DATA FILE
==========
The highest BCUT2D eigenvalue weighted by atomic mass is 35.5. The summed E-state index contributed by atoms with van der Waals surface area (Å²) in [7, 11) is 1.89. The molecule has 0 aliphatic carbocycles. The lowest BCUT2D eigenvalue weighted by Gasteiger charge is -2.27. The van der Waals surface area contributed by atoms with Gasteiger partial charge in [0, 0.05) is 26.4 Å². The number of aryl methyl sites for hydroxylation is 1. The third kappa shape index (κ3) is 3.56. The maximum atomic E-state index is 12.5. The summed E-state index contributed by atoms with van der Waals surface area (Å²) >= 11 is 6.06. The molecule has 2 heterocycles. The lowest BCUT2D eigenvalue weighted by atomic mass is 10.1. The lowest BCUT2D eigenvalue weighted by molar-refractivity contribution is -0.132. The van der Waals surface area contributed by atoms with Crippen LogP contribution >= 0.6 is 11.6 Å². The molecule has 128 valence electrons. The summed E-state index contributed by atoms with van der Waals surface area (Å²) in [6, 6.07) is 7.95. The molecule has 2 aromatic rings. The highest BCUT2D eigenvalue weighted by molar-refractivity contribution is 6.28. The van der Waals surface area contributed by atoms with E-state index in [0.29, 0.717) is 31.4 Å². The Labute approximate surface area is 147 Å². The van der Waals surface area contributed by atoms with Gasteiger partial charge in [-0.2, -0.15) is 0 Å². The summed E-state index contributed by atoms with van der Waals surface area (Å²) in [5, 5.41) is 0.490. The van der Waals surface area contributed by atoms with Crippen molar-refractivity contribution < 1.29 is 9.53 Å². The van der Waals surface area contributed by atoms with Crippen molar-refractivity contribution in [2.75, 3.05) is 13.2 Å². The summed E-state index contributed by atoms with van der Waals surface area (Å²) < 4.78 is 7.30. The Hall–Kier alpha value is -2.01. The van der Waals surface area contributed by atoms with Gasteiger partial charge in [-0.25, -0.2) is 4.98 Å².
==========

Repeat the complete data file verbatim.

The highest BCUT2D eigenvalue weighted by atomic mass is 35.5. The summed E-state index contributed by atoms with van der Waals surface area (Å²) in [7, 11) is 1.89. The molecule has 0 aliphatic carbocycles. The lowest BCUT2D eigenvalue weighted by Gasteiger charge is -2.27. The van der Waals surface area contributed by atoms with Gasteiger partial charge in [0, 0.05) is 26.4 Å². The number of aryl methyl sites for hydroxylation is 1. The third kappa shape index (κ3) is 3.56. The maximum atomic E-state index is 12.5. The summed E-state index contributed by atoms with van der Waals surface area (Å²) >= 11 is 6.06. The molecule has 2 heterocycles. The lowest BCUT2D eigenvalue weighted by atomic mass is 10.1. The lowest BCUT2D eigenvalue weighted by molar-refractivity contribution is -0.132. The van der Waals surface area contributed by atoms with Crippen LogP contribution >= 0.6 is 11.6 Å². The molecule has 128 valence electrons. The summed E-state index contributed by atoms with van der Waals surface area (Å²) in [6, 6.07) is 7.95. The molecule has 2 aromatic rings. The highest BCUT2D eigenvalue weighted by molar-refractivity contribution is 6.28. The van der Waals surface area contributed by atoms with E-state index in [0.29, 0.717) is 31.4 Å². The Labute approximate surface area is 147 Å². The van der Waals surface area contributed by atoms with Gasteiger partial charge in [-0.2, -0.15) is 0 Å². The summed E-state index contributed by atoms with van der Waals surface area (Å²) in [5, 5.41) is 0.490. The van der Waals surface area contributed by atoms with Crippen molar-refractivity contribution < 1.29 is 9.53 Å². The van der Waals surface area contributed by atoms with Crippen molar-refractivity contribution in [2.75, 3.05) is 13.2 Å². The summed E-state index contributed by atoms with van der Waals surface area (Å²) < 4.78 is 7.30. The Hall–Kier alpha value is -2.01. The van der Waals surface area contributed by atoms with Gasteiger partial charge in [-0.25, -0.2) is 4.98 Å².